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# InterACT with Web Standards: Positioning

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This chapter is from the book

### This chapter is from the book 

Relative positioning

## Relative positioning

With position: relative; you can offset the affected element’s position from its normal position in the document flow by the amount you specify (Figure 21.2). The movement values you set (using top, bottom, left, right) offset the box relative to the current position of the element you are moving, although they might work in the opposite way to what you’d expect, as these properties refer to the side of the element you are pushing against to move it, not the direction of movement. So, to:

• move the element right, you set a positive value for the left property (or a negative value for the right property).
• move the element left, you set a positive value for the right property (or a negative value for the left property).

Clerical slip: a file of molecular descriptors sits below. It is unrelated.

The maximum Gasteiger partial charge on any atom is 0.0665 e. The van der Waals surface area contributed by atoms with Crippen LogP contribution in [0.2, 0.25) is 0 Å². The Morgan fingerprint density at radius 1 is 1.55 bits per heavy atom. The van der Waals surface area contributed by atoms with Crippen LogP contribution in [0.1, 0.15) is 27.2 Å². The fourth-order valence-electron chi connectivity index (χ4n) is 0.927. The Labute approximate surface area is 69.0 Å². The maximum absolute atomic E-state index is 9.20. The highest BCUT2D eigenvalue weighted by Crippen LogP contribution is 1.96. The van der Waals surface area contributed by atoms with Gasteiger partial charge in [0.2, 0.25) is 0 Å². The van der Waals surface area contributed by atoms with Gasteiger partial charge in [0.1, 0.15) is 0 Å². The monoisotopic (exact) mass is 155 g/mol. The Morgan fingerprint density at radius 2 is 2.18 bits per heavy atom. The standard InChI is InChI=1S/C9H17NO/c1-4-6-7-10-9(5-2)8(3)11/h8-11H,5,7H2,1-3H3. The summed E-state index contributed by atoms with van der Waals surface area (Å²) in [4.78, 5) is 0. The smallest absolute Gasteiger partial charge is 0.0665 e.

• move the element up, you set a positive value for the bottom property (or a negative value for the top property).
• move the element down, you set a positive value for the top property (or a negative value for the bottom property).

This does seem a bit counterintuitive to begin with, but you soon get used to it.

Bear in mind that the element’s location in the document structure remains the same—moving its position is purely a visual effect.

So what is this useful for? Well, you will find it very useful if you want to offset the position of certain elements for the purposes of the design (while retaining the space that the element would normally occupy and preserving the document flow), as I’ve done with the images and heading in relative_positioning1.html, which you can download from http://interactwithwebstandards.com. It is a simple single column with paragraphs and images, but I have used relative positioning to shift elements to the left, creating an interesting “out of the box” type effect, which wouldn’t be achievable by manipulating padding and margins. The relevant rules look like so:

```h1 {
font-family: Futura, Helvetica, Arial, sans-serif;
margin-top: 0;
position: relative;
right: 150px;
width: 26em;
}

img {
border: 2px solid black;
position: relative;
right: 4em;
}```

Relative positioning is used to shift the right hand edge of the images and heading over to the left, resulting in the effect seen in Figure 21.3.